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NORTH CENTRAL AUSTIN EDITION • JUNE 2022

IMPACTS

Businesses that have recently opened or are coming soon, relocating or closing

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Stella Dallas

Dean’s Italian Steakhouse

DARCY SPRAGUE/COMMUNITY IMPACT NEWSPAPER

COURTESY DEAN'S ITALIAN STEAKHOUSE

along with a bar called Las Bis , will open in the Hyatt Centric Congress Avenue Austin, located at 721 Congress Ave., Austin. McHugh is the executive chef of Landrace at Thompson San Antonio and owner and executive chef of Cured. Lumi- naire’s menu will focus on seasonal local Texas food and charcuterie. The restau- rant will be on the ground floor while Las Bis will be located on the eighth floor. www.hyatt.com RELOCATIONS 5 Austin Playhouse , a performing arts theater, will relocate to 405 W. 22nd St., Austin, this summer. The first show at the new space will be “Previews of Departing Attractions” by local playwright Lowell Bartholomee starting Aug. 9. The theater was previously located on the Austin Community College Highland campus until the end of the 2021 season. The new space, located on the second and third floor of the University Baptist Church, will serve as an interim location while the company continues to search for a permanent home. Austin Playhouse will renovate the third floor auditorium into a performance space with capacity for approximately 120 attendees and the second floor as rehearsal space, dressing rooms, a green room and offices. 512- 476-0084. www.austinplayhouse.com ANNIVERSARIES 6 The Freeman Medical Clinic cele- brated its 10 year anniversary on June 15. Georgeanne Freeman founded the clinic, located at 1611 W. 5th Ste. 180, Austin, to offer an alternative to corporate medicine and offer pre-med, pre-nurs-

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ing and other health students training opportunities. The clinic offers in-person and virtual health options. 737-377-5939. www.freemanmedicalclinic.com 7 Trinity Playhouse , a theater run by Trinity Street Players, a nonprofit that offers free productions at the First Bap- tist Church, located at 901 Trinity St., Austin, is celebrating its 10th anniver- sary. The nonprofit theater is located on the fourth floor of the church. For the 2022 season, the Playhouse is perform- ing “The Christians.” 512-795-4360. www.trinitystreetplayers.com CLOSINGS 8 Gloria’s Latin Cuisine closed its downtown location after 10 years May 23. The property management company that owns the space at 300 W. Sixth St., Ste. 100, Austin, has new plans for the site and did not renew Gloria’s lease, according to the restaurant. The chain will still serve its Salvadoran and Tex- Mex cuisine at its Domain location and 21 other locations throughout the state. www.gloriascuisine.com

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DOWNTOWN/ WEST CAMPUS NOW OPEN

Japanese A5 wagyu steaks, seafood, pasta and a raw bar. The restaurant replaces OP Italian in the JW Marriott Austin. 512-608- 4490. www.deanssteakhouseaustin.com 3 Local Foods opened in late June at 454 W. Second St., Austin. The menu focuses on made-from-scratch items that utilize local ingredients. It includes Crunchy Chicken Sandwiches, Truffled Egg Sandwiches, Oyster Mushroom Po’Boy, Asian Chicken Salad and Chicken Posole. www.localfoodstexas.com COMING SOON 4 San Antonio-based six-time James Beard Foundation finalist Steve McHugh will open his first Austin restaurant this summer. The restaurant, Luminaire ,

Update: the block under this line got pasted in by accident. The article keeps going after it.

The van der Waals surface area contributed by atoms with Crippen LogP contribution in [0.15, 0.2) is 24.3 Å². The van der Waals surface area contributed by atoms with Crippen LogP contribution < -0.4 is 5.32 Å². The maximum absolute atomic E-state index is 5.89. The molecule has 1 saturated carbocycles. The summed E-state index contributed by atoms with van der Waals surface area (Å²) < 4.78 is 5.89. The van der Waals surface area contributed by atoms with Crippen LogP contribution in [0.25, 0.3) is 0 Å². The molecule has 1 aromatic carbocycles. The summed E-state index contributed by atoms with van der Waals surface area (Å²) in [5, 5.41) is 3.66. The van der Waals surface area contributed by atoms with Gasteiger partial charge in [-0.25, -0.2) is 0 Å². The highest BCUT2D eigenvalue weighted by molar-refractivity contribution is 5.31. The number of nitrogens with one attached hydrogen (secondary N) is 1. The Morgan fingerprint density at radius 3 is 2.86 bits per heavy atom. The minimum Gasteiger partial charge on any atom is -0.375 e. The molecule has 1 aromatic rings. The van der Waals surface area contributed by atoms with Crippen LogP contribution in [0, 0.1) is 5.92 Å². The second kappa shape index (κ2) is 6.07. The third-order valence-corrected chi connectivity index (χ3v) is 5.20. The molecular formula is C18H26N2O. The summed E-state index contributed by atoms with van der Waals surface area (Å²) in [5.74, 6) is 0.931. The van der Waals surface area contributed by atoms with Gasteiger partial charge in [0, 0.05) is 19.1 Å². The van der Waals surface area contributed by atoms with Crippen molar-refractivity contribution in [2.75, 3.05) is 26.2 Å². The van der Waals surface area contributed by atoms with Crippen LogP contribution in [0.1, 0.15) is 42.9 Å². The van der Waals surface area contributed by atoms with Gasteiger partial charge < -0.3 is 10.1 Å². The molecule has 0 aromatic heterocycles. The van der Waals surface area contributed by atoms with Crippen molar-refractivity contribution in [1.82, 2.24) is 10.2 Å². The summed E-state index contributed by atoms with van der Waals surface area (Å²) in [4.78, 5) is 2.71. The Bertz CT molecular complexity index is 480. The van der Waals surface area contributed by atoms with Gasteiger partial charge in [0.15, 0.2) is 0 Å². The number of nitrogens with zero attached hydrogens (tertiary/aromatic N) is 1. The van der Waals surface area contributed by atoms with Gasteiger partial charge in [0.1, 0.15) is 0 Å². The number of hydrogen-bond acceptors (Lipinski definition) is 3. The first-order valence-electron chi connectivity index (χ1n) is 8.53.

1 Stella Dallas , a Louisiana-based clothing brand at 213 W. Second St., opened May 18 in the Second Street Dis- trict in downtown Austin. Catering to the modern trend of style-meets-price, the women’s clothing store provides dressing options for women from head to toe including accessories and shoes. 512-291- 3811. www.stelladallas.us 2 Dean’s Italian Steakhouse opened June 16 at 110 E. Second St., Austin. The restaurant features traditional American steakhouse dishes with an Italian influ- ence, with dishes such as local Texas and

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COMMUNITY IMPACT NEWSPAPER • COMMUNITYIMPACT.COM

COMPILED BY SUMAIYA MALIK, GLORIE MARTINEZ, KATY MCAFEE & DARCY SPRAGUE

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SOUTH CENTRAL NOW OPEN 1 Aordable women’s clothing

at 300 S. Lamar Blvd., Austin, during the second week of July. ZuGo is an Austin-based brand that oers several styles of electric bikes and bike accesso- ries. The new location will also have an area with a juice bar and snacks called ZuGo Fresh. After regular shopping hours, the ZuGo showroom becomes a space for community events such as live performances, yoga, sound healing and a venue for local entrepreneurs. 888-375- 0041. www.zugobike.com 4 Sola Salon will open a new location in Barton Creek Square at 2901 S. Capital of Texas Hwy., Ste. U02A, Austin, between late October and November. Sola leases out salon spaces to independent beauty professionals. According to Operations Manager Rhy Rheinlander, the salon has leased 12 out of 43 spaces to hair stylists, a masseuse, an esthetician, a nail technician and a lash technician. Rhein- lander will continue to lease spaces to independent professionals until they are full. Call 512-814-6070 for leasing. www. solasalonstudios.com/regions/austin 5 Aordable cosmetics and jewelry shop Miss A will open inside Barton

Creek Square in August. The retailer is known for its selection of makeup products $1 and under. All products are cruelty-free and made with Food and Drug Administration-approved ingre- dients. Miss A will be located on the mall’s upper level near Lovisa and Auntie Anne’s Pretzels at 2901 S. Capital of Texas Hwy., Austin. www.shopmissa.com ANNIVERSARIES 6 Austin Habitat for Humanity’s ReStore celebrated its 30th anniversary May 20. The nonprot home improve- ment store and donation center, located at 500 W. Ben White Blvd., sells new and used furniture and other household goods to raise money for the nonprot, which builds homes for individuals in need. The Austin location opened in 1992 as the rst ReStore in the country. Now there are over 900 across the country, including two additional Austin locations. The Ben White location has been the company’s highest-grossing location since 2018. www.austinhabitat.org/restore 7 Bennu Coee ’s South Congress location celebrated its fth anniversa-